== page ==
Don’t rush out statements if your celebrities court controversy, charities advised


Charities have been advised not to rush out statements in the face of controversy involving their celebrity ambassadors.

Speaking at the Third Sector Conference in central London, Rachel Walker, deputy head of celebrity and VIP at the end-of-life charity Marie Curie, discussed the potential risks that could arise for charities that work with celebrities. 

Walker said that while engaging famous names can be an excellent way for charities to bring attention to their work, she also examined how organisations should respond if an ambassador of theirs attracted negative publicity. 

“The very first thing you do is stay calm, maybe just wait and let it play out a little bit to see what happens,” she said.

“Don’t rush to put out a statement – you might not have to put one out at all, but do prepare robust lines for if you are approached by a news outlet with questions.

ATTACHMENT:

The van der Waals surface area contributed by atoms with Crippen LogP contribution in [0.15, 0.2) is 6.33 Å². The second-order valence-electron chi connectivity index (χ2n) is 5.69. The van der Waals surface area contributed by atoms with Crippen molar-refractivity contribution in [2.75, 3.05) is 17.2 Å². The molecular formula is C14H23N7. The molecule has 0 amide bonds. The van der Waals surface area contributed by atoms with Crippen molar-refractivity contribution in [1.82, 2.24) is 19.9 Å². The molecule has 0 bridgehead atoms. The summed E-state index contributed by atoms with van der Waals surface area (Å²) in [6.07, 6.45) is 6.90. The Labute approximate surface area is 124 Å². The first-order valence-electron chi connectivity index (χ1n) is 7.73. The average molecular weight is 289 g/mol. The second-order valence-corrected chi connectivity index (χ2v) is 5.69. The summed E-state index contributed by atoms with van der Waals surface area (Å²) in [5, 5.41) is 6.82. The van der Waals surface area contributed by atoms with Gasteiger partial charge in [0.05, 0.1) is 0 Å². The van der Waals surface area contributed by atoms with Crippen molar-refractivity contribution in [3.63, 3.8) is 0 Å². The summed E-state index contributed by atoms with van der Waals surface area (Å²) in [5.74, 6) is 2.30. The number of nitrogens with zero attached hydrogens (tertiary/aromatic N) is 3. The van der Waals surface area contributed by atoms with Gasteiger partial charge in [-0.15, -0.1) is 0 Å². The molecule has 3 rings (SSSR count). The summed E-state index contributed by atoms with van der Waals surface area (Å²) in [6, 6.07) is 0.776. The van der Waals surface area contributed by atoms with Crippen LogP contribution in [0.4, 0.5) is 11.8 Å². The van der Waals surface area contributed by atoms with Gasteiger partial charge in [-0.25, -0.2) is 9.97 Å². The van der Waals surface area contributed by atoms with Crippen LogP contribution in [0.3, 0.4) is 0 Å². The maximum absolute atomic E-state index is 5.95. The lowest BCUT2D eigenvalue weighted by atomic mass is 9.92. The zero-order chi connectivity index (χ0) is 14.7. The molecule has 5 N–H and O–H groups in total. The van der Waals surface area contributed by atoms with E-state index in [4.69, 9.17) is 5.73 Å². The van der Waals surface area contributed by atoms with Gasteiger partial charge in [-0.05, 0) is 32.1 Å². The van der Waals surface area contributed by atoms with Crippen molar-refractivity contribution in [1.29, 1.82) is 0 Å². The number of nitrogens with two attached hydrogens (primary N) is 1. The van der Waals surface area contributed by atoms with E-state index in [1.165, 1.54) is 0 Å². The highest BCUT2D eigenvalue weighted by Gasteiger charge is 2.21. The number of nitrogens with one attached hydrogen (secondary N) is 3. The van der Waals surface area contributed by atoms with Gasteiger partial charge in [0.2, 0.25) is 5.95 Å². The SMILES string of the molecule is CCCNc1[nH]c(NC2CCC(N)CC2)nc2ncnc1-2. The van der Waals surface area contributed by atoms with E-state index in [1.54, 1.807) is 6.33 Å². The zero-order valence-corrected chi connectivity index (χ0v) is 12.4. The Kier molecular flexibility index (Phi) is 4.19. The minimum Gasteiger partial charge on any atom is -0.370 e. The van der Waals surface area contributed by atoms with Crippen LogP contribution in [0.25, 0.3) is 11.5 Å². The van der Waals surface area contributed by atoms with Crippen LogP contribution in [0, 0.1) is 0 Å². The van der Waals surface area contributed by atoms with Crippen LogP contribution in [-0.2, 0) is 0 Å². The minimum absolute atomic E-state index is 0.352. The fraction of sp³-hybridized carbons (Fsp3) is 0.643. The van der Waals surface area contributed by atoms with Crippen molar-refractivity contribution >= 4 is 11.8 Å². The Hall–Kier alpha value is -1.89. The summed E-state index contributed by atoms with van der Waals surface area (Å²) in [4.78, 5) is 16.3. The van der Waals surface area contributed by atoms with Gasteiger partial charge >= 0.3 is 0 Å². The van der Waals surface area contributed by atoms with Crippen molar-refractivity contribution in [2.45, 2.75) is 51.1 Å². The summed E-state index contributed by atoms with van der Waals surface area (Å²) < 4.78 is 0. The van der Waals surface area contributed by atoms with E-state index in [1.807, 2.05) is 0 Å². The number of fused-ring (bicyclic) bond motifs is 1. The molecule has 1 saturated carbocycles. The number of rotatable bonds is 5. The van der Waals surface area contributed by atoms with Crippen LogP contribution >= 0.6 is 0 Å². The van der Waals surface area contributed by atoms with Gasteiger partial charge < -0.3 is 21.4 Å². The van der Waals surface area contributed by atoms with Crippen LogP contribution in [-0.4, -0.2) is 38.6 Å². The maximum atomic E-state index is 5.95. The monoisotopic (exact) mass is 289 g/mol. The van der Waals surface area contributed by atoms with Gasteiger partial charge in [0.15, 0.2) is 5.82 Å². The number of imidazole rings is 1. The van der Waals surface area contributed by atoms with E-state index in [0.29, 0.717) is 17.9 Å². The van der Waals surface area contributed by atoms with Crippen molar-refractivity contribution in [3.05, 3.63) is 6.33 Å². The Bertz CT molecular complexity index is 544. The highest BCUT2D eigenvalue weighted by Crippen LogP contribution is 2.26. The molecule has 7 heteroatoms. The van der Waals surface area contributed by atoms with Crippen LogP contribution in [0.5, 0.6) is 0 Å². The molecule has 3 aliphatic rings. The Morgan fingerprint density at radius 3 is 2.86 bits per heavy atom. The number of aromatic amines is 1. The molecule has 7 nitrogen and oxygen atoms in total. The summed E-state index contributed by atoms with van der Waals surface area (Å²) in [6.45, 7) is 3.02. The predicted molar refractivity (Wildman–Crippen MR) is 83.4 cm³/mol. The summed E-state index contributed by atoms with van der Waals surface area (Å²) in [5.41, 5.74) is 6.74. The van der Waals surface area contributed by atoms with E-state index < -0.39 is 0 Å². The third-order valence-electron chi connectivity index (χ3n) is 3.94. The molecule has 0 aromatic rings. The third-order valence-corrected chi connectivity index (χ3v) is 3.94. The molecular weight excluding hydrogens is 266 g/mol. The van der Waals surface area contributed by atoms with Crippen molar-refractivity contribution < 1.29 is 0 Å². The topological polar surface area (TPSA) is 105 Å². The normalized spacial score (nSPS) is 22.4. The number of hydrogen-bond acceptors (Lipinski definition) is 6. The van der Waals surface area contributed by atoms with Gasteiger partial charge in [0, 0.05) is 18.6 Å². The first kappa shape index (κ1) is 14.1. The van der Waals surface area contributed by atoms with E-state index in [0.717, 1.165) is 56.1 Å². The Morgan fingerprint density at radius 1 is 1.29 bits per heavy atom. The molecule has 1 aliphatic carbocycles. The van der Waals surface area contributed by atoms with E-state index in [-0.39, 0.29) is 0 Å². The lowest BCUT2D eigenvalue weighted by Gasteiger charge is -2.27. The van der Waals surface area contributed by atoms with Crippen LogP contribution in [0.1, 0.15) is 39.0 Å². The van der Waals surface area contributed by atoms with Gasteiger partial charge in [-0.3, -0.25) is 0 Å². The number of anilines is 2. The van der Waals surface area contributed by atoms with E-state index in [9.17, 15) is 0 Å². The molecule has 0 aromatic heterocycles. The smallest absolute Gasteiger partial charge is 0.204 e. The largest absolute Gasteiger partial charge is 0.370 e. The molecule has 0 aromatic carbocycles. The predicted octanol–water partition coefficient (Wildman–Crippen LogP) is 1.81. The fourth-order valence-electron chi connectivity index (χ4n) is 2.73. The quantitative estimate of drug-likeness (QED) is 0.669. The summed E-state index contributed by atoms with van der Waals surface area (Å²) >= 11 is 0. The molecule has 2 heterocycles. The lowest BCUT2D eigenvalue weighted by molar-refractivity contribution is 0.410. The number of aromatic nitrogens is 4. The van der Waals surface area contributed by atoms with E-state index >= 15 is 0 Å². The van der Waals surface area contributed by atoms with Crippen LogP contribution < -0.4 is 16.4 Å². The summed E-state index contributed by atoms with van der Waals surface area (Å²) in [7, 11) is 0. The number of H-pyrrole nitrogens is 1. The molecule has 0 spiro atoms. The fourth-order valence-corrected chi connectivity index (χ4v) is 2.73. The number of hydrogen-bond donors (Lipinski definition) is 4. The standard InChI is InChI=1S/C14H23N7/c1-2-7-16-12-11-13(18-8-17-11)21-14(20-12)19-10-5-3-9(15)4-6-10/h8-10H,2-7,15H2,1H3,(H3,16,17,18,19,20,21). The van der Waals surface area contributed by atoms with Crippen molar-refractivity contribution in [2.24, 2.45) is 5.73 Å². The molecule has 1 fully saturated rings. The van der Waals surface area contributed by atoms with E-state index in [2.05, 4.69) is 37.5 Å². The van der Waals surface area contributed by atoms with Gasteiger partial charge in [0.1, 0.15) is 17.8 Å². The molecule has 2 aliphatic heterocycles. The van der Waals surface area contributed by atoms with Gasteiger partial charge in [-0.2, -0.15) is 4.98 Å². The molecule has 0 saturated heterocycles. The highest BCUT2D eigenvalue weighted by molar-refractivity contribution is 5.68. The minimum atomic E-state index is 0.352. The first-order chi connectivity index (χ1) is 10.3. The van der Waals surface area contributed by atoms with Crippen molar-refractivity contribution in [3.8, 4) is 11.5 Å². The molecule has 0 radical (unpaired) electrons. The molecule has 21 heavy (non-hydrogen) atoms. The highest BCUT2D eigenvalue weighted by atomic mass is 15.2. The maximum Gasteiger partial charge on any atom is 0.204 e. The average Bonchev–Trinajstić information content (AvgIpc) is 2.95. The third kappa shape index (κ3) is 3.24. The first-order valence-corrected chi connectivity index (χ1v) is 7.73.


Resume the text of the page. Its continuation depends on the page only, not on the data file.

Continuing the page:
“Depending on the severity of the situation, you might contact the celebrity’s team and explain that the charity needs to step back from the relationship at present.

“If there was any media activity pending, you would cancel or postpone.”

Walker also talked about how the public perceived celebrities being paid for their work with charities. 

She said a Channel 4 Dispatches survey in 2020 found seven in 10 adults in the UK would be put off from donating to a charity if it paid a celebrity to back it.

“You have probably seen media stories calling out celebrities taking payment from charities,” Walker said.

“The public feel celebrities should be giving their support for free but also you want that support to look authentic.”

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